IWDG will be collaborating with a number of organisations and projects in Iceland. We hope to build this list as we meet new people and build collaborations.

The Marine and Freshwater Research Institute are the government funded agency for management of natural resources. They have a collection of humpback whale images from individuals dating back to 1980 through dedicated surveys and private partner contributions. Gísli Víkingsson and Valerie Chosson are the main people we will work with.

Gísli Arnór Víkingsson, Marine and Freshwater Research Institute 

Valerie Chosson, Marine and Freshwater Research Institute

University of Iceland's Research Centre in Húsavík

The University of Iceland's Research Centre in Húsavík was established in 2007 and supports marine biology researches in cooperation with universities and other institutes, in Iceland and abroad, involving both teaching and researching. The centre is directed by Marianne Helene Rasmussen, a leading specialist in marine mammal research. The Research Center plays an important role as a forum for researchers, masters and / or PhD. Students, who have access to the Research Center for their work.

University of Iceland  Marianne Helene Rasmussen, University of Iceland

During our expedition we will be accompanied by Tom Grove a PhD student working with Marianne. Tom says that “from the first time I encountered a dolphin, I was captivated by cetaceans. After gaining a Batchelor’s in Zoology, I spent the last 18 months working for whale research groups in Canada, Iceland and the Cook Islands.  From these amazing experiences, I realised one thing: my aim in life is to promote marine conservation through research”. He has set up ‘Whale Watching Wisely’, a collaborative project aimed at assessing and mitigating the negative impacts of whale watching encounters on cetacean populations in Iceland, which he intends running whilst completing a PhD with the University of Edinburgh. He hopes to conduct behavioural observation and use drones for blow sampling and aerial imagery, we will quantitatively describe the response of humpback and blue whale populations to whale watching vessels. The final aim is to use the results of this fieldwork to construct a set of whale watching guidelines which allow high-quality encounters whilst minimising disturbance to the whales we love to watch. By prioritising public engagement throughout, hopefully the guidelines will be adopted by whale watching tour operators and local government.

 Tom Grove, University of Edinburgh

Húsavík Whale Museum

Christian Schmidt from the Húsavík Whale Museum has been collaborating with the IWDG for years, sharing images of humpback whales and without whose assistance we couldn’t have made matches between the two islands. Húsavík Whale Museum is a non-profit organisation, founded in 1997, whose aim is to provide detailed and interesting information about whales and their habitat. The Whale Museum, along with the University of Iceland’s Research Center forms the educational component to the whale watching trips, enjoyed in Húsavík during the summer months.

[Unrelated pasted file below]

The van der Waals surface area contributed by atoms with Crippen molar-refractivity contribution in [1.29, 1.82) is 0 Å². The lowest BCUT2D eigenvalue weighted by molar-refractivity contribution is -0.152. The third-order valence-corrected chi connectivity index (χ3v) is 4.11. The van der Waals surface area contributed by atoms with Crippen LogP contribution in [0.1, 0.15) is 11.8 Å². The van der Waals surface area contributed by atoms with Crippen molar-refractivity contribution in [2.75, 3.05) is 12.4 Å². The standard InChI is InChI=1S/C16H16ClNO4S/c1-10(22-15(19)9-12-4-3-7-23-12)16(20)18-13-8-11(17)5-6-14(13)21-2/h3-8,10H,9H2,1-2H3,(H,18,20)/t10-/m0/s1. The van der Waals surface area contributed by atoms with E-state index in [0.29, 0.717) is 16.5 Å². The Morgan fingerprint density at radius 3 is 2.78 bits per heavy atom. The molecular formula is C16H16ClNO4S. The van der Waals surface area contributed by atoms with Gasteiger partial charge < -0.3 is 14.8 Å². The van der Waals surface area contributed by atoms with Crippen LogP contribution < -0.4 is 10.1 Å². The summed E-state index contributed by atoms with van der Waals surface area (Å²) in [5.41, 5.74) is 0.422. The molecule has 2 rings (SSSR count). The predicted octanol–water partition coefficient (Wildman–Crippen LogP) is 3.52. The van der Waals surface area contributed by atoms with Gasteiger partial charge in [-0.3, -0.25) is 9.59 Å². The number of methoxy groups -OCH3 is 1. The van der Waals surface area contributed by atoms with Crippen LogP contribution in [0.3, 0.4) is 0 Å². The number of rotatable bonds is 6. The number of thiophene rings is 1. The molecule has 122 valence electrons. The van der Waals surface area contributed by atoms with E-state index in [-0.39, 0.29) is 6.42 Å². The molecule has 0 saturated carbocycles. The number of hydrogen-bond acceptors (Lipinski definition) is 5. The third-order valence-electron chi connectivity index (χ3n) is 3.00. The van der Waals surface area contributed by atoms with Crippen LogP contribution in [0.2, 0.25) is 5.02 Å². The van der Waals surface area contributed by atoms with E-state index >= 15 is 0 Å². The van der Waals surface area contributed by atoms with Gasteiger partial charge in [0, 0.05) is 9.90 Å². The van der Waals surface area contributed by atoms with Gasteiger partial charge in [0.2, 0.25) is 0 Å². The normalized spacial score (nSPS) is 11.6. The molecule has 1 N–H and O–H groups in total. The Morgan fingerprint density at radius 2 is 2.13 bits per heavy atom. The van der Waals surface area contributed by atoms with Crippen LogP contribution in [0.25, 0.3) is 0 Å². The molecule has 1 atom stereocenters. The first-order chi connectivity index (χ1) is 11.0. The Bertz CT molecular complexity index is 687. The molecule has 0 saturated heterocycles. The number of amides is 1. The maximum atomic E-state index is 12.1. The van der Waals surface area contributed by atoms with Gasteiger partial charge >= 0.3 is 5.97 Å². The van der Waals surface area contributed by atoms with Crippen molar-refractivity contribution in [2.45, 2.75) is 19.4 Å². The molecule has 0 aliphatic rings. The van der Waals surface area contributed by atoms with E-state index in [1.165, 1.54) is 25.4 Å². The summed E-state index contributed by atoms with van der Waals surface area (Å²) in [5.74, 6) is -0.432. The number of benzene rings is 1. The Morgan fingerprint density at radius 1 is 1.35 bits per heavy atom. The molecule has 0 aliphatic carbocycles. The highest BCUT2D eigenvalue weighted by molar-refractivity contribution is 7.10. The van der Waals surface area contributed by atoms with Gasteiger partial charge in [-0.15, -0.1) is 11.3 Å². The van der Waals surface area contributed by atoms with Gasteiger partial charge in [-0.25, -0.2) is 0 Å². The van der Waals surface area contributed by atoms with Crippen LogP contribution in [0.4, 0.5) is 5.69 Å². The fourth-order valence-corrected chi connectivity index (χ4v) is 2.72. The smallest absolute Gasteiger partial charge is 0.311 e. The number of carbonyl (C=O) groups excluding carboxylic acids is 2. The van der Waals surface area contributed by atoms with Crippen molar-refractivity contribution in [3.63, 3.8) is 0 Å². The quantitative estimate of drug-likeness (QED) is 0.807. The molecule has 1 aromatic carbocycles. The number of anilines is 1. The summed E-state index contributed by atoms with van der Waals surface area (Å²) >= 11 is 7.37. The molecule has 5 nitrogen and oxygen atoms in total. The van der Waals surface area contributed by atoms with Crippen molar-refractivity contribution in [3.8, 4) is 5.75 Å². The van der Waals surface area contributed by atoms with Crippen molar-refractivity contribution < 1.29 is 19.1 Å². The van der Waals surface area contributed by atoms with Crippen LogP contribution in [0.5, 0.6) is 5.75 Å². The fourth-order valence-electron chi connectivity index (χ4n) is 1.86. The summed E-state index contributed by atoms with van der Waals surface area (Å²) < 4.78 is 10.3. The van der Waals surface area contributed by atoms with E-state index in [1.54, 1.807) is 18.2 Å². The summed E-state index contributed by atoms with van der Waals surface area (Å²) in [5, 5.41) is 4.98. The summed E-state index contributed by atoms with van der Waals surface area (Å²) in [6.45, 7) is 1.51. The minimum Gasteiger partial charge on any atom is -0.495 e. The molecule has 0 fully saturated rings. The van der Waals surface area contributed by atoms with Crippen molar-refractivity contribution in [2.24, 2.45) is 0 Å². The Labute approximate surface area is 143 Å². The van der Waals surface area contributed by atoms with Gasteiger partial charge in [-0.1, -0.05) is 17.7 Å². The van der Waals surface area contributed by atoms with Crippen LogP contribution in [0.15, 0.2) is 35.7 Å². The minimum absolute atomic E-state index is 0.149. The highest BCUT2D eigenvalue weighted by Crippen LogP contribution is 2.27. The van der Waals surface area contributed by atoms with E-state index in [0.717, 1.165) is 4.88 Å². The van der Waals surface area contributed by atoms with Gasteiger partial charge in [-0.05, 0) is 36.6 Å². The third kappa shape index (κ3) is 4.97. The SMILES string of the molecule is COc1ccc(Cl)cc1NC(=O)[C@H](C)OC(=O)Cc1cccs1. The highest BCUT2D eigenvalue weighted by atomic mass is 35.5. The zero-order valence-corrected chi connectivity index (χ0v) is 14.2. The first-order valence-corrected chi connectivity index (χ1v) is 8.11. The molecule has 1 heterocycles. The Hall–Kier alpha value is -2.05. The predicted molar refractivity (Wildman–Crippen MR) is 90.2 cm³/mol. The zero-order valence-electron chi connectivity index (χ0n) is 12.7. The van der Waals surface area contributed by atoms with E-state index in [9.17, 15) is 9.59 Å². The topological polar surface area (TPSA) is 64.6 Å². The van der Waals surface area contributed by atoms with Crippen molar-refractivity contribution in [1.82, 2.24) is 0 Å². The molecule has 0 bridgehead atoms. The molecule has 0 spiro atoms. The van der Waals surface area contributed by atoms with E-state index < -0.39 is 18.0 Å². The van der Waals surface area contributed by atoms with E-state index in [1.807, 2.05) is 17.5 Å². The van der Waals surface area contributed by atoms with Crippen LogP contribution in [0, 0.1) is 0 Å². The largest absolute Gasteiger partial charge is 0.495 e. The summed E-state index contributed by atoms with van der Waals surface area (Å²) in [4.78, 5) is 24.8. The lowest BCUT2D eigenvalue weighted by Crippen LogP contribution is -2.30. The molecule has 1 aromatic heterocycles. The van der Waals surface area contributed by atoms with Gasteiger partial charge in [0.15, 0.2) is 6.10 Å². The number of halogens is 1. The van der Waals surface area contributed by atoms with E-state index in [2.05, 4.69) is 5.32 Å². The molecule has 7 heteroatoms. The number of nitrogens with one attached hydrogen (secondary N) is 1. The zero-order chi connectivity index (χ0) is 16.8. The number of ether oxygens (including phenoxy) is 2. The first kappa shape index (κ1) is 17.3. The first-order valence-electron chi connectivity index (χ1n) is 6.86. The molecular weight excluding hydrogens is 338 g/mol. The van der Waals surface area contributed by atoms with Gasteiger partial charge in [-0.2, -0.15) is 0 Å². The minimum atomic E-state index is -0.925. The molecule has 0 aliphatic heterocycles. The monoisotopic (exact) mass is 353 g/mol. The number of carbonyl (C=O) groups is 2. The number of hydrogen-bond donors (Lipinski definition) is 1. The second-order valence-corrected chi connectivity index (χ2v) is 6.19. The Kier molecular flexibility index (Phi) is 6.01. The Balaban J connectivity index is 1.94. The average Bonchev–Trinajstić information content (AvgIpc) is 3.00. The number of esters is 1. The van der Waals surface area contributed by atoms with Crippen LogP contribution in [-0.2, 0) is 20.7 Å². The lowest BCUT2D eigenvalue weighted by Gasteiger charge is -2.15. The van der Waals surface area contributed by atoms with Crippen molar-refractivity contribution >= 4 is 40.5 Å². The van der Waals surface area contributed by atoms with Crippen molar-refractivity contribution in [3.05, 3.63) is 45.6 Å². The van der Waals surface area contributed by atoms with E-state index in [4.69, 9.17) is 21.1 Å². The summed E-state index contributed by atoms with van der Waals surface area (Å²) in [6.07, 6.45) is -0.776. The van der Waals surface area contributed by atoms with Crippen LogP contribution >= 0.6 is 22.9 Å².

Christian Schmidt, Húsavík Whale Museum


We hope to meet up with the team from Lifriki ( who have developed new tagging technology for both research and commercial application on humpback whales.



The Icelandic whale Watching Association

IceWhale is a non profit organisation formed by Icelandic whale watching operators. The cooperation dates back to 1999 but the association was formally formed in 2014. The aim of the association is to be a common platform for companies that offer whale watching tours and education about whales in Iceland. United under the association the companies set out to promote whale watching as well as conservation of whales and safeguard members interests locally and internationally. IWDG have been in contact with Sigursteinn Másson, Projects Leader at IceWhale and we look forward to meeting up with either IceWhale or some of their members during our 2018 expeditionin to discuss issues concerning commercial whale watching that are likely to be common to both Ireland and Iceland.


The Killer whales of Iceland Project started in 2008 when the Icelandic Orca Project  ( began a long-term dedicated study in Vestmannaeyjar, a herring spawning ground in the South of Iceland by Filippa Samara and Paul Wensveen . The aim of this project was to monitor the population, as well as investigate  its social, foraging and acoustic behaviours.

While we are not planning to visit Vestmannaeyjar in Celtic Mist, we hope to be able to contribute images to this long term study.